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After Dark

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A prolific author of the Victorian era, Wilkie Collins (1824–89) specialized in tales of suspense. The forerunners of today's detective and suspense fiction, his best-known works include The Moonstone and The Woman in White. The six short stories of After Dark ― tales of murder, mystery, and family drama ― originally appeared in the periodical Household Words, which was published by Collins's friend and fellow storyteller Charles Dickens.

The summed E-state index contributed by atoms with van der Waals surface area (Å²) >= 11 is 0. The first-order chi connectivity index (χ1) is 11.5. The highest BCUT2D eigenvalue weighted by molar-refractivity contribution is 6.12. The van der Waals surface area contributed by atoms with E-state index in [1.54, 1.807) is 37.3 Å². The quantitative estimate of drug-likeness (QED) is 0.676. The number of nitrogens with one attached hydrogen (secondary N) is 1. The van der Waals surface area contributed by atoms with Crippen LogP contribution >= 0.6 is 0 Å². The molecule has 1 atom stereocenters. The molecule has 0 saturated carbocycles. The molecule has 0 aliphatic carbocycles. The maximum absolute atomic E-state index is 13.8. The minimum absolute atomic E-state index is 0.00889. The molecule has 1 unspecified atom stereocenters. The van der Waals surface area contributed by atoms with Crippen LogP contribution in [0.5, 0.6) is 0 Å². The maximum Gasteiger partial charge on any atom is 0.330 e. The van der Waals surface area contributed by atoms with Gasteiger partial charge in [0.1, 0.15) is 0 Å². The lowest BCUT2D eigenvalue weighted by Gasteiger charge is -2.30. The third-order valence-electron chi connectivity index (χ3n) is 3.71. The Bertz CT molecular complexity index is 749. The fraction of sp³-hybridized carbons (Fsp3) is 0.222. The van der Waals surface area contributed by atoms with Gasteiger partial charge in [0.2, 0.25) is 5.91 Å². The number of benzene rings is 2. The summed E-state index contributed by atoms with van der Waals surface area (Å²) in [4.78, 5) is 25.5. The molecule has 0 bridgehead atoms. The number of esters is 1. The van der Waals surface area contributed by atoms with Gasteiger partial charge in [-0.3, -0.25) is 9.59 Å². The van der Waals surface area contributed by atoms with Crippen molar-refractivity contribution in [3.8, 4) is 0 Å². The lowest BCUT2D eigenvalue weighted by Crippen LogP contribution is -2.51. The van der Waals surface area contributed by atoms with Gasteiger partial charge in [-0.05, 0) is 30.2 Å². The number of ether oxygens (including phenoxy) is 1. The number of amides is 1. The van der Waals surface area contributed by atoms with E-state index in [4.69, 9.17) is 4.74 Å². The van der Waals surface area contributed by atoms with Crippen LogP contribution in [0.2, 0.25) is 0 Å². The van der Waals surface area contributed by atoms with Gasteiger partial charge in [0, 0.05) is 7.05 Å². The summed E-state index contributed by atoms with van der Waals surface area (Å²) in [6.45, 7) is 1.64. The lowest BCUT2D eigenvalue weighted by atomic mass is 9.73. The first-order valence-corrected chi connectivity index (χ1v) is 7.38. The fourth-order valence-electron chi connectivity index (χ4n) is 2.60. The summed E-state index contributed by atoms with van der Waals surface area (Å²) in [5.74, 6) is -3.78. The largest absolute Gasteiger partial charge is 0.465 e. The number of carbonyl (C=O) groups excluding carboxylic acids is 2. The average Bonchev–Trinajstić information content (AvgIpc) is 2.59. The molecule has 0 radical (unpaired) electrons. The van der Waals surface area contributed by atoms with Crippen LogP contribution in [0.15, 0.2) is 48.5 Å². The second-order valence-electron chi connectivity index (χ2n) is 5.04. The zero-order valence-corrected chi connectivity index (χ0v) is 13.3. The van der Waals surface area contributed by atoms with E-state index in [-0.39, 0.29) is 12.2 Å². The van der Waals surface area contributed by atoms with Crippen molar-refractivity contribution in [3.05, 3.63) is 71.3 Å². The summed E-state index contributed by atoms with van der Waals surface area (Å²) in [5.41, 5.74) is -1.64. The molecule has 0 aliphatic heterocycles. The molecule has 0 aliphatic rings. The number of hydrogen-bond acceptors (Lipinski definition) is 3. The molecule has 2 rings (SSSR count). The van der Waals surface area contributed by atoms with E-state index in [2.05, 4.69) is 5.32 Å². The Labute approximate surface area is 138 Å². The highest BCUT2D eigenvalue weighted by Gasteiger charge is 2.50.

The opening sequence, "Leaves from Leah's Diary," in which an itinerant painter of portraits reminisces about some of his most curious subjects, provides a narrative framework for the stories. "The Traveller's Story: A Terribly Strange Bed," relates an insomniac gambler's brush with disaster. "The Lawyer's Story: A Stolen Letter" involves blackmail, and "The French Governess's Story: Sister Rose" unfolds in Paris during the Revolution. "The Angler's Story: The Lady of Glenwith Grange" recounts a romance with a dashing stranger, and "The Nun's Story: Gabriel's Marriage" tells of estrangement and reconciliation. The final tale, "The Professor's Story: The Yellow Mask," concerns a stolen inheritance.

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